This week: Gregory Maguire's "Son of a Witch." Also: "My Father the Spy: An Investigative Memoir" by John H. Richardson

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“Son of a Witch”
by Gregory Maguire
ReganBooks, 337 pp., $26.95

Gregory Maguire has veered well off the Yellow Brick Road in this sequel to his 1995 bestselling novel “Wicked” — now a long-running Broadway show. The Emerald City, vividly imagined in Maguire’s new “Son of a Witch,” is a dangerous place where barbarians run amok, removing the faces of the unwary and leaving their bloody bodies by the roadside. Oz, ruled ineffectively by Glinda the Good Witch, is a chaos of corruption and cruelty.

A young adolescent boy, beaten nearly to death, is discovered and presented to the Superior Maunt at the Cloister of Saint Glinda; she realizes he is Liir, who is said to be the son of the dead Wicked Witch of the West, Elphaba Thropp.

Through intermittent flashbacks, Maguire tells us about Liir’s childhood, including his journey to the Wizard’s Castle with Dorothy and her cohorts, and how he survived after the death of Elphaba. Now, pale and comatose, he is nursed back to health by the young mute novice Candle, who grows to love her patient and urges him back to life with her music.

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Restored to health and armed with Elphaba’s cloak and broom, Liir sets out to join the Home Guard on a quest for redemption. Along the way there are some terrific images (such as Liir astride the broom for the first time, riding it “up the draft from hell, and into the night”). He doesn’t share his mother’s power, though he has picked up “something … not power, not intuition … but a good ear.”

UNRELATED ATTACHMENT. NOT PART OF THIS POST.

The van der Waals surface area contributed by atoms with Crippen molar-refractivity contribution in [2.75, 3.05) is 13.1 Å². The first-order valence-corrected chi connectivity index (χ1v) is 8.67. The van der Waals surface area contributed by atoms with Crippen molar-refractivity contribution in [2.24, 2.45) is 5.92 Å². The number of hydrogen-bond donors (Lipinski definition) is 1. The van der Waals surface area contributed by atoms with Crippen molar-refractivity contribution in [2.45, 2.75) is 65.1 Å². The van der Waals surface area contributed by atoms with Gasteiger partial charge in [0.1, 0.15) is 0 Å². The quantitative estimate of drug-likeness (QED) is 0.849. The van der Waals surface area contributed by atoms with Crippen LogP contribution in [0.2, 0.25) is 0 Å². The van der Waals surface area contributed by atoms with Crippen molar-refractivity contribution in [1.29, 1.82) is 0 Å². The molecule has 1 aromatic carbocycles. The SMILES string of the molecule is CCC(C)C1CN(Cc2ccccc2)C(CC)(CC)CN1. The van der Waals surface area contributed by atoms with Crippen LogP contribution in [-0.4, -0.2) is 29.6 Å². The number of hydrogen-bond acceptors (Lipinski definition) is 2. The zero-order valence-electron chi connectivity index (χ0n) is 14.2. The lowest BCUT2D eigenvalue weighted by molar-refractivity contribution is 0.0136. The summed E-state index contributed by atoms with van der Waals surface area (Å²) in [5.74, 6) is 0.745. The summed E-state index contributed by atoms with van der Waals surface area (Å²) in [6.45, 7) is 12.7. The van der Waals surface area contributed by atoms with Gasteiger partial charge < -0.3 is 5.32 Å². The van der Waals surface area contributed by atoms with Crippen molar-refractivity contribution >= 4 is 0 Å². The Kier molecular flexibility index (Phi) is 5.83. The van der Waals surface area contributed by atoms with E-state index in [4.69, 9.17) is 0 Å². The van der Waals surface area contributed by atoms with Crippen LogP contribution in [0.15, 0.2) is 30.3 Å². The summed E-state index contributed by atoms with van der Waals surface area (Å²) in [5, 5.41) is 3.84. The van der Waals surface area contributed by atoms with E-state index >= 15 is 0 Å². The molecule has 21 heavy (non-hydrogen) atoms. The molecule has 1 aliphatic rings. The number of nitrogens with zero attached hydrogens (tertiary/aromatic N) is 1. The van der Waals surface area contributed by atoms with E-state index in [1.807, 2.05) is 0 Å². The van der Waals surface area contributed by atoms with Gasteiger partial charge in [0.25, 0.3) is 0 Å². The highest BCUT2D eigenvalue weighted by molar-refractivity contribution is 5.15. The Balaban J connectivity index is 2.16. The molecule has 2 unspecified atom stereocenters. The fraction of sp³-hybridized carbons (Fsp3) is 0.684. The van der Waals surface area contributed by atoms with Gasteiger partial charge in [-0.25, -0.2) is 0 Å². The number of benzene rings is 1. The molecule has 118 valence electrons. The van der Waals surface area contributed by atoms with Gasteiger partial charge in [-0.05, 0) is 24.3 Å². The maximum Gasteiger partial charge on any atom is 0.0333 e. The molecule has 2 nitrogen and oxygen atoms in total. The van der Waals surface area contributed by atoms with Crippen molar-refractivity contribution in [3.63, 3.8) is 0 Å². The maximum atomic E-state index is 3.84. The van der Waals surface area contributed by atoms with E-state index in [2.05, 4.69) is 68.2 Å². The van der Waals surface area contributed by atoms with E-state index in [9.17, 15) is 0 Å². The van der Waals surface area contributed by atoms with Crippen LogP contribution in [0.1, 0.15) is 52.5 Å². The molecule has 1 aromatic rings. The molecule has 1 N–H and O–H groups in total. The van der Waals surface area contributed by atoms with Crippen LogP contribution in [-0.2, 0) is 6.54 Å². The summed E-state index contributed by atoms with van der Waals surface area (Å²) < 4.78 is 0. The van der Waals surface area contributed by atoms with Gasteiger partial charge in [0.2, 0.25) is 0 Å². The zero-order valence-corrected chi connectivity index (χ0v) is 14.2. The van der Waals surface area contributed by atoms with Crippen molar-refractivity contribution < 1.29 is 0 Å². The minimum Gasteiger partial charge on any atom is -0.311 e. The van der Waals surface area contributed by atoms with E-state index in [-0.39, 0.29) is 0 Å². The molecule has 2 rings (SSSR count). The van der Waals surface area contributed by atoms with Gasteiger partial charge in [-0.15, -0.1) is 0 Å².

Coming up

Gregory Maguire

The author of “Son of a Witch” will read at 7 p.m. Oct. 24 at Third Place Books in Lake Forest Park (206-366-3333 or

Maguire himself has a good ear, especially for gothic imagery, but this new book wanders a great deal. It’s difficult when you have a hero who is comatose for a good portion of the book; “Wicked” also is a tough act to follow. The ending of “Son of a Witch,” however, is a stunner, leaving the way open for a third novel to follow.

Reviewed by Melinda Bargreen

“My Father the Spy: An Investigative Memoir”
by John H. Richardson
HarperCollins, 336 pp., $24.95

All fathers, and I speak as one, have secrets. But not all of them combine this trait with the habit of autobiography. In his early life John H. Richardson (1913-1998) recorded his every mood and action with an obsessiveness that his son (same name) must have appreciated when writing the early chapters of his book.

But not every father, in his mature years, keeps a loaded and unexplained revolver in his bedside table and carries it with him to work as if it were as necessary to his attire as a pocket handkerchief.

And not every father, bound by law to keep certain secrets, has the foresight to beget a son who will become an investigative reporter. This son says at one point that his father had become “a man I could hardly imagine.” Luckily, thanks to his relentless digging, imagination was not required. The facts were lurid enough.

The story is well told. The author’s father moves from the CIC (Counter Intelligence Corps) of the Army and into the CIA. Big names occur in the margins: Henry Cabot Lodge was an enemy to be feared almost as much as South Vietnamese President Ngo Dinh Diem.

And it is told with a certain humorous objectivity, right up to the end, where the death of the principal character is movingly depicted, with love. “My Father the Spy” is well worth the time of anyone interested in the period and the subject.

Reviewed by Clarence Brown